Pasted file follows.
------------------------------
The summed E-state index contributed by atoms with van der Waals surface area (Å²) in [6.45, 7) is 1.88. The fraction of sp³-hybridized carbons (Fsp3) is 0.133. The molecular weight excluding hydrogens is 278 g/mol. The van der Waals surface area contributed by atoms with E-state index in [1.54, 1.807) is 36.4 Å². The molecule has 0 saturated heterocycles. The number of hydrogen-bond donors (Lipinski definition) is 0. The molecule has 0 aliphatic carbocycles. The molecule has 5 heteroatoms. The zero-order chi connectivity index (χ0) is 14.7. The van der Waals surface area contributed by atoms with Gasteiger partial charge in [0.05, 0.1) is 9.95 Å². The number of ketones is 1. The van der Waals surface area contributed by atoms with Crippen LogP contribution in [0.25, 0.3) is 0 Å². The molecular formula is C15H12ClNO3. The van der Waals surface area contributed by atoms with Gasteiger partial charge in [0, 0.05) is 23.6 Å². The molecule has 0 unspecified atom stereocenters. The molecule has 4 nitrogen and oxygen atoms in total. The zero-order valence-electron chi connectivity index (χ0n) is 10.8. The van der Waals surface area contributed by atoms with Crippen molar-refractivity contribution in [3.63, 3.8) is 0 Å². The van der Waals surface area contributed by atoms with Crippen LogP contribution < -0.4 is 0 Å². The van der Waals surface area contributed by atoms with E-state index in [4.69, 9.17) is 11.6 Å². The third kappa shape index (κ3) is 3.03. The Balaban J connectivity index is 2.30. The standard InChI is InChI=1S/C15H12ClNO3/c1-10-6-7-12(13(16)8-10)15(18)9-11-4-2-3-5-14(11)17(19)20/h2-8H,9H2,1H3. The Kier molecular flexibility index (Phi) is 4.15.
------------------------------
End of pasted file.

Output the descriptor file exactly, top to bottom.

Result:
The summed E-state index contributed by atoms with van der Waals surface area (Å²) in [6.45, 7) is 1.88. The fraction of sp³-hybridized carbons (Fsp3) is 0.133. The molecular weight excluding hydrogens is 278 g/mol. The van der Waals surface area contributed by atoms with E-state index in [1.54, 1.807) is 36.4 Å². The molecule has 0 saturated heterocycles. The number of hydrogen-bond donors (Lipinski definition) is 0. The molecule has 0 aliphatic carbocycles. The molecule has 5 heteroatoms. The zero-order chi connectivity index (χ0) is 14.7. The van der Waals surface area contributed by atoms with Gasteiger partial charge in [0.05, 0.1) is 9.95 Å². The number of ketones is 1. The van der Waals surface area contributed by atoms with Crippen LogP contribution in [0.25, 0.3) is 0 Å². The molecular formula is C15H12ClNO3. The van der Waals surface area contributed by atoms with Gasteiger partial charge in [0, 0.05) is 23.6 Å². The molecule has 0 unspecified atom stereocenters. The molecule has 4 nitrogen and oxygen atoms in total. The zero-order valence-electron chi connectivity index (χ0n) is 10.8. The van der Waals surface area contributed by atoms with Crippen molar-refractivity contribution in [3.63, 3.8) is 0 Å². The van der Waals surface area contributed by atoms with Crippen LogP contribution < -0.4 is 0 Å². The van der Waals surface area contributed by atoms with E-state index in [4.69, 9.17) is 11.6 Å². The third kappa shape index (κ3) is 3.03. The Balaban J connectivity index is 2.30. The standard InChI is InChI=1S/C15H12ClNO3/c1-10-6-7-12(13(16)8-10)15(18)9-11-4-2-3-5-14(11)17(19)20/h2-8H,9H2,1H3. The Kier molecular flexibility index (Phi) is 4.15.